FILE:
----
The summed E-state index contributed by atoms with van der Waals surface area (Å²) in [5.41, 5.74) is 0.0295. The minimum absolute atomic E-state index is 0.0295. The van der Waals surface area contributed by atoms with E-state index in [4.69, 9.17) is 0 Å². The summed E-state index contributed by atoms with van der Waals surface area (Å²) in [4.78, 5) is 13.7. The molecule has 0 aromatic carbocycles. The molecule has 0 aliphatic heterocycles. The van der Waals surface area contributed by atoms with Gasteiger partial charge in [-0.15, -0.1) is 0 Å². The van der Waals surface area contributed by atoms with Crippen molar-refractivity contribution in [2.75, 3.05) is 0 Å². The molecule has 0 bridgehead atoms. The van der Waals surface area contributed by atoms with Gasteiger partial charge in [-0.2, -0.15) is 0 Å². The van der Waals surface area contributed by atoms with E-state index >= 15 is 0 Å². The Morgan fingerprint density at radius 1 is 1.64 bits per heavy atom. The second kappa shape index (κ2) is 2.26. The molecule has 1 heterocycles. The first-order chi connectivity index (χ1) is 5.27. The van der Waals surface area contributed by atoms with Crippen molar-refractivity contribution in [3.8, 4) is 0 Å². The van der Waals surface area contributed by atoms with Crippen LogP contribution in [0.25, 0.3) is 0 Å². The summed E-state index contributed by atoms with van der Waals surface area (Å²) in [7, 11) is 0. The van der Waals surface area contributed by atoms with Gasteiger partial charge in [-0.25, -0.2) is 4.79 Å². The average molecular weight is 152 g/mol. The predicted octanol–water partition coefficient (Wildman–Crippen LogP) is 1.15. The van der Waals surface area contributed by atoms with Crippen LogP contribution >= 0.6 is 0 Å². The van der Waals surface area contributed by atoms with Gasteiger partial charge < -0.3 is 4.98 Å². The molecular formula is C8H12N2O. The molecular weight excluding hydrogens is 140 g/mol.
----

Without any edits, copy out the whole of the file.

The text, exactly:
The summed E-state index contributed by atoms with van der Waals surface area (Å²) in [5.41, 5.74) is 0.0295. The minimum absolute atomic E-state index is 0.0295. The van der Waals surface area contributed by atoms with E-state index in [4.69, 9.17) is 0 Å². The summed E-state index contributed by atoms with van der Waals surface area (Å²) in [4.78, 5) is 13.7. The molecule has 0 aromatic carbocycles. The molecule has 0 aliphatic heterocycles. The van der Waals surface area contributed by atoms with Gasteiger partial charge in [-0.15, -0.1) is 0 Å². The van der Waals surface area contributed by atoms with Crippen molar-refractivity contribution in [2.75, 3.05) is 0 Å². The molecule has 0 bridgehead atoms. The van der Waals surface area contributed by atoms with Gasteiger partial charge in [-0.2, -0.15) is 0 Å². The van der Waals surface area contributed by atoms with E-state index >= 15 is 0 Å². The Morgan fingerprint density at radius 1 is 1.64 bits per heavy atom. The second kappa shape index (κ2) is 2.26. The molecule has 1 heterocycles. The first-order chi connectivity index (χ1) is 5.27. The van der Waals surface area contributed by atoms with Crippen molar-refractivity contribution in [3.8, 4) is 0 Å². The van der Waals surface area contributed by atoms with Crippen LogP contribution in [0.25, 0.3) is 0 Å². The summed E-state index contributed by atoms with van der Waals surface area (Å²) in [7, 11) is 0. The van der Waals surface area contributed by atoms with Gasteiger partial charge in [-0.25, -0.2) is 4.79 Å². The average molecular weight is 152 g/mol. The predicted octanol–water partition coefficient (Wildman–Crippen LogP) is 1.15. The van der Waals surface area contributed by atoms with Crippen LogP contribution >= 0.6 is 0 Å². The van der Waals surface area contributed by atoms with Gasteiger partial charge < -0.3 is 4.98 Å². The molecular formula is C8H12N2O. The molecular weight excluding hydrogens is 140 g/mol.